A Montana Man Admitted To Raping His 12-Year-Old Daughter, Only Got 60 Days, Prosecutors Will Not Appeal

Montana rape

A Montana man who admitted to raping his 12-year-old daughter was sentenced to only 60 days in jail, a sentence that drew outrage and calls for the judge’s impeachment. Now, after an exhaustive review of their legal options, prosecutors have decided not to appeal that decision, Reuters is reporting.

Back in October, as CBS News reported at the time, the 40-year-old man took a plea deal in which he pleaded guilty to raping his 12-year-old daughter. The man’s name is not being made public in order to protect the victim’s identity. Similarly, the details of the crime are not being made public, either.

Montana rape

Ordinarily, Montana law says that a conviction (or guilty plea) to child rape would automatically result in a mandatory 25-year-sentence. Prosecutors, however, wanted even more than that: 100 years plus 75 years suspended, essentially assuring that he would spend the rest of his days behind bars. Deputy Valley County Attorney Dylan Jensen said it was only fair, given the severity of the crime.

“A father repeatedly raped his 12-year-old daughter.”

montana rape

However, Judge John McKeon didn’t see things that way: he sentenced the man to 60 days, plus 30 years suspended. He was also credit the 17 days he had spent behind bars before and during his trial, meaning he would only serve 43 days.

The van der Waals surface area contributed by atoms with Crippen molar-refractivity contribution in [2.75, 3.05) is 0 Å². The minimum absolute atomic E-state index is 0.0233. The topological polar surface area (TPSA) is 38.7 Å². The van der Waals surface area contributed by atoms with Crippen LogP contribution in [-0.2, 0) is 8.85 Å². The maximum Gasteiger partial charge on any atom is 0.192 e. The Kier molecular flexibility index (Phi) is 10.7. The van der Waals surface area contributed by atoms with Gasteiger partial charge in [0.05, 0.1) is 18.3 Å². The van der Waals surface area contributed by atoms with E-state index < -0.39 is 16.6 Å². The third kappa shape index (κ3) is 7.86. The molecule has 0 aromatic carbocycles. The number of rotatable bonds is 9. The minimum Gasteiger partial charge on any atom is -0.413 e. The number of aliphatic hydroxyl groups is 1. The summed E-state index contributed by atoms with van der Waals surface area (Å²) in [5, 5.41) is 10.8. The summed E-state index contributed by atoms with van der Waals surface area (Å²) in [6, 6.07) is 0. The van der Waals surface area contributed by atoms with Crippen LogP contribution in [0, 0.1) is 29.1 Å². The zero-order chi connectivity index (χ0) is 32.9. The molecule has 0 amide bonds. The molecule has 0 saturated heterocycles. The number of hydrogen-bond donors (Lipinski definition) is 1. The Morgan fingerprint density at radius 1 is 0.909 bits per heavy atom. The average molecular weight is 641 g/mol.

That decision was quickly met with widespread outrage. An online petition on Change.org was set up, calling for the judge’s impeachment.

“60 days in prison with a suspended 30 year sentence does not match the crime and fails to acknowledge the horrors the victim had to endure. Judge McKeon did not uphold the responsibility of ensuring justice as he is required to in his elected position.”

Ironically, calls for the judge’s impeachment were moot, as he was scheduled to retire just a few weeks after handing down the controversial sentence.

McKeon defended his decision, citing some different factors. First, he said, Montana law allows judges to sentence child rapists to probation if the judge believes the offender would be better rehabilitated in the community instead of prison, which he apparently believed was the case here. Second, he said, the rapist had a solid support system on the outside, including his family and his church. Third, the victim’s mother and grandmother both asked for leniency. One person — it’s not clear who — told the court that, before raping his daughter, the man had been a “good father.” Another wrote that he was not a monster, just a man who had “made a mistake.”

The man’s attorney, public defender Casey Moore, similarly thought that the sentence was appropriate.

“I’m not asking that he be given a slap on the wrist. He did spend 17 days in jail and he did lose his job, and will be on supervision for the rest of his life.”

Further, Moore says, the man’s probation conditions are strict. He is not allowed to own guns or pornography, nor is he allowed to use the internet without the permission of both his parole officer and a sex-offender therapist. And if he steps out of line, even once, he’ll spend “significant time” behind bars.

Still, prosecutors sought every legal avenue they could to overturn the judge’s ruling and put the convicted rapist behind bars. However Eric Sell, a spokesman for Montana Attorney General Tim Fox, said that at the end of the day, there was nothing they could do.

“After a review of the case by the Montana Department of Justice, we could find no legal grounds on which to appeal the judge’s sentence.”

Do you think a 60-day jail sentence is an appropriate punishment for the rape of a 12-year-old?

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